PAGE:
A recent study has concluded that the “novel” technique of serration angioplasty with the Serranator balloon (Cagent Vascular) for the treatment of chronic limb-threatening ischaemia (CLTI) in the pedal arteries is “safe and effective”. Following his presentation of this key finding at the 2023 Charing Cross (CX) International Symposium (25–27 April, London, UK), investigator Edward Gifford (Hartford, USA) sat down with Peter Schneider (San Francisco, USA) in the CX Vascular Live studio to discuss not only the study outcomes but also how serration technology disrupts the treatment landscape in this challenging patient population.
Gifford began by describing CLTI in the pedal arteries as a “really complex problem” and underscored the fact that there are limited treatment options available. Against this backdrop, Gifford explained that in a retrospective study—incorporating data from the USA and Germany—he and his team recorded “favourable” results using serration angioplasty with the Serranator balloon in vessels below the ankle joint.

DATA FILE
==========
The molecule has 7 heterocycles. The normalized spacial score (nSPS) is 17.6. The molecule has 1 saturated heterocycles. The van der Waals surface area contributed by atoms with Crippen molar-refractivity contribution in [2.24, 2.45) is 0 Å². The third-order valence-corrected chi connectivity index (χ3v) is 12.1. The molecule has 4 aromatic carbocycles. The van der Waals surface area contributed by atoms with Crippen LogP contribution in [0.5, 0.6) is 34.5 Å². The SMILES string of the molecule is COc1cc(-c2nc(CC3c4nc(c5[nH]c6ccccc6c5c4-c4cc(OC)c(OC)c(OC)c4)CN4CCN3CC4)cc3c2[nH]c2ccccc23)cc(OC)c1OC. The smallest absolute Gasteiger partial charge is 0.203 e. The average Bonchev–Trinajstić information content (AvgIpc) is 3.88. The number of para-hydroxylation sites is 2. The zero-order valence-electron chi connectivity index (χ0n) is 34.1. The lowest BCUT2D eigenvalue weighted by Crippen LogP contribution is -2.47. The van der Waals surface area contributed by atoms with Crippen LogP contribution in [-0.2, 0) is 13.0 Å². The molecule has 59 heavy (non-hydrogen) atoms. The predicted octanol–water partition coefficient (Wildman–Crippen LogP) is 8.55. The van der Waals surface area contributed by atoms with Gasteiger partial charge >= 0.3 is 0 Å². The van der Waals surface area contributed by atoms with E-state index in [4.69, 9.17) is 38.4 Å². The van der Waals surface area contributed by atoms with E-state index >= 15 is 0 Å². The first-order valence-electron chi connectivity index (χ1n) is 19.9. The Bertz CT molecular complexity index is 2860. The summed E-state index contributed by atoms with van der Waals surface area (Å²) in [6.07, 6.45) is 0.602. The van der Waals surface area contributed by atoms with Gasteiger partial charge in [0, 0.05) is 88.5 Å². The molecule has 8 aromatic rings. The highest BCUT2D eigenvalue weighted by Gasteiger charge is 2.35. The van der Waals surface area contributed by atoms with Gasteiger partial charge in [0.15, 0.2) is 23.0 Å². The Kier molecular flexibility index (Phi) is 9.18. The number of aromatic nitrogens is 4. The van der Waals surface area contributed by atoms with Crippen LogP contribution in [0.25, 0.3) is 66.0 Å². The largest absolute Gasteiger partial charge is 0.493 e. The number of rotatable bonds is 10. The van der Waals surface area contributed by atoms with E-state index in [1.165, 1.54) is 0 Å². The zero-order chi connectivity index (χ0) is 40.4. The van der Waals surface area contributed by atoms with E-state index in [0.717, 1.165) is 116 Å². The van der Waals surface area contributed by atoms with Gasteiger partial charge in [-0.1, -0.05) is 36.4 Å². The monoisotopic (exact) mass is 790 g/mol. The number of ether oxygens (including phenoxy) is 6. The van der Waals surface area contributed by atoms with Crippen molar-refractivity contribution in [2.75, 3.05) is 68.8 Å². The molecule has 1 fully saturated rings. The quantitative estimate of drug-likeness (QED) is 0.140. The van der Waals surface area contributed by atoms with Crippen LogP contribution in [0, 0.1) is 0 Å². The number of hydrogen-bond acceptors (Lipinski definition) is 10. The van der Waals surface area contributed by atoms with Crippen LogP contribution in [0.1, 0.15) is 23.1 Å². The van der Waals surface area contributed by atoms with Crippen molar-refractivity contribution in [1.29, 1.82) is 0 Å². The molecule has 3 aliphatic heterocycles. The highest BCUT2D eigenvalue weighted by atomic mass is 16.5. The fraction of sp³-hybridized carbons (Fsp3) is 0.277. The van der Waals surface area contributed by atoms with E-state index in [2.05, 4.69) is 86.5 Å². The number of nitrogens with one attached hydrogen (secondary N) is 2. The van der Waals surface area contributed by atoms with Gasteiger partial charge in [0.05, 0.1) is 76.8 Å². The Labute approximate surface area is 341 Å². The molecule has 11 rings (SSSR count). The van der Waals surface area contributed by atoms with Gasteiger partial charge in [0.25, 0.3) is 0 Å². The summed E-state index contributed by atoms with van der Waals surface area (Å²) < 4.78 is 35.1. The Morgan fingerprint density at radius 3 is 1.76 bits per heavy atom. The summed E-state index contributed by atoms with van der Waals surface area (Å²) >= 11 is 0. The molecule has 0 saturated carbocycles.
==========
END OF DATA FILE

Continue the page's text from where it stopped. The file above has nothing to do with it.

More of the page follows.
Considering the broader topic area, Schneider posed questions about what makes Serranator different from other modified balloons available for use in the pedal arteries, and how the balloon addresses common safety concerns associated with treatment in these vessels. This is an anatomy in which on-table vessel injury can be “catastrophic” for the patient, Gifford suggested. The difficulties of treating patients with CLTI were also a topic of discussion, with Gifford noting that alongside an efficacious treatment outcome there needs to be durability—something that Gifford pointed out the Serranator appears to offer.
This video is sponsored by Cagent Vascular.